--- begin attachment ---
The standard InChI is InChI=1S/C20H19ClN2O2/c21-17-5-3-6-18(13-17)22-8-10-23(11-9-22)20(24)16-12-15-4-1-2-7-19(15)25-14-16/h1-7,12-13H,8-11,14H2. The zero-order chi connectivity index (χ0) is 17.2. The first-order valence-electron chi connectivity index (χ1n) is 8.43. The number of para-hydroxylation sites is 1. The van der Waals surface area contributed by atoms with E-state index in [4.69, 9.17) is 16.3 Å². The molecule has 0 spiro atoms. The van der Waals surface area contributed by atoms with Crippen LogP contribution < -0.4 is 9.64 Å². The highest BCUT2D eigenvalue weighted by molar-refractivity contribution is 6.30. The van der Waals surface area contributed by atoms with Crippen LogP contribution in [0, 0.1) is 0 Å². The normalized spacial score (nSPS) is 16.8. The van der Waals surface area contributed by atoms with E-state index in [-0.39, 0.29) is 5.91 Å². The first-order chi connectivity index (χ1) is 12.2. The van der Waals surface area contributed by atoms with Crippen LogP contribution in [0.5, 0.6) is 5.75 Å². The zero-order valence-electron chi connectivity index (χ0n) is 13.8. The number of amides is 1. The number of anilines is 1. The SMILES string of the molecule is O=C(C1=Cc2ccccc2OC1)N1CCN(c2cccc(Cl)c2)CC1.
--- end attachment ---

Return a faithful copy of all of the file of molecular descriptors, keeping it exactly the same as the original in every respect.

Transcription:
The standard InChI is InChI=1S/C20H19ClN2O2/c21-17-5-3-6-18(13-17)22-8-10-23(11-9-22)20(24)16-12-15-4-1-2-7-19(15)25-14-16/h1-7,12-13H,8-11,14H2. The zero-order chi connectivity index (χ0) is 17.2. The first-order valence-electron chi connectivity index (χ1n) is 8.43. The number of para-hydroxylation sites is 1. The van der Waals surface area contributed by atoms with E-state index in [4.69, 9.17) is 16.3 Å². The molecule has 0 spiro atoms. The van der Waals surface area contributed by atoms with Crippen LogP contribution < -0.4 is 9.64 Å². The highest BCUT2D eigenvalue weighted by molar-refractivity contribution is 6.30. The van der Waals surface area contributed by atoms with Crippen LogP contribution in [0, 0.1) is 0 Å². The normalized spacial score (nSPS) is 16.8. The van der Waals surface area contributed by atoms with E-state index in [-0.39, 0.29) is 5.91 Å². The first-order chi connectivity index (χ1) is 12.2. The van der Waals surface area contributed by atoms with Crippen LogP contribution in [0.5, 0.6) is 5.75 Å². The zero-order valence-electron chi connectivity index (χ0n) is 13.8. The number of amides is 1. The number of anilines is 1. The SMILES string of the molecule is O=C(C1=Cc2ccccc2OC1)N1CCN(c2cccc(Cl)c2)CC1.